Belcher, Ted, SGT

 Photo In Uniform   Service Details
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Last Rank
Last Service Branch
Last Primary MOS
11B40-Infantry Platoon Sergeant
Last MOS Group
Infantry (Enlisted)
Primary Unit
1966-1966, 11B40, C Company, 1st Battalion, 14th Infantry
Service Years
1943 - 1966


Seven Service Stripes

Four Overseas Service Bars

 Last Photo   Personal Details 

22 kb

Home State
West Virginia
West Virginia
Year of Birth
This Military Service Page was created/owned by SP 4 Steven Ryan (LoneWolf) to remember Belcher, Ted, SGT.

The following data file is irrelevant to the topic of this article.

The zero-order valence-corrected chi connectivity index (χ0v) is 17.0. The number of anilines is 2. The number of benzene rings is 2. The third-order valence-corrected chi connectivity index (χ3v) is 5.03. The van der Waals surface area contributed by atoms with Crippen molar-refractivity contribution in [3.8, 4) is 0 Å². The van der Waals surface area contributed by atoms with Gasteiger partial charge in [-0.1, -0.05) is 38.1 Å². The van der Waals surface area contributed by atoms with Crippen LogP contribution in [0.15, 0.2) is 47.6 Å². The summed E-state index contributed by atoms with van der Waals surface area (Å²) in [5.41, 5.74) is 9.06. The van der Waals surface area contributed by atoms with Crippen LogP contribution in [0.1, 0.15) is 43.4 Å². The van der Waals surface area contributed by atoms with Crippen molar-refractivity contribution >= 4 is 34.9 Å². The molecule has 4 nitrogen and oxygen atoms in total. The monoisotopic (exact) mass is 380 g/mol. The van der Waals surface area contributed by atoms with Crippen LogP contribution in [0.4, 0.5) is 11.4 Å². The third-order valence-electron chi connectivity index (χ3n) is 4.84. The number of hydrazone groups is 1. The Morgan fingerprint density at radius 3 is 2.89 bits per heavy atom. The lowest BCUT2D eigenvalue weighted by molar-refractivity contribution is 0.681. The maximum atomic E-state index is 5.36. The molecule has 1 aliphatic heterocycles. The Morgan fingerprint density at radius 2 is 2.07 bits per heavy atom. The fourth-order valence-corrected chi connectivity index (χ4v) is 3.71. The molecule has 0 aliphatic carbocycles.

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Casualty Info
Home Town
Lynco, OH
Last Address
Lynco, OH

Casualty Date
Nov 19, 1966
Hostile, Died
Other Explosive Device
Vietnam, South (Vietnam)
Vietnam War
Location of Interment
Greenwood Cemetery - Zanesville, Ohio
Wall/Plot Coordinates
12E 086 / Area C, Lot 11

 Official Badges 

 Unofficial Badges 

 Military Association Memberships
Vietnam Veterans MemorialLegion Of ValorMedal of Honor RecipientsThe National Gold Star Family Registry
  1966, Vietnam Veterans Memorial [Verified] - Assoc. Page
  1966, Legion Of Valor [Verified] - Assoc. Page
  1966, Medal of Honor Recipients [Verified] - Assoc. Page
  2020, The National Gold Star Family Registry

 Photo Album   (More...

 Ribbon Bar

Combat Infantryman 2nd Award
Parachutist (Basic)

 National Guard Awards

 Unit Assignments
25th Infantry Division (Tropic Lightning)1st Battalion, 14th Infantry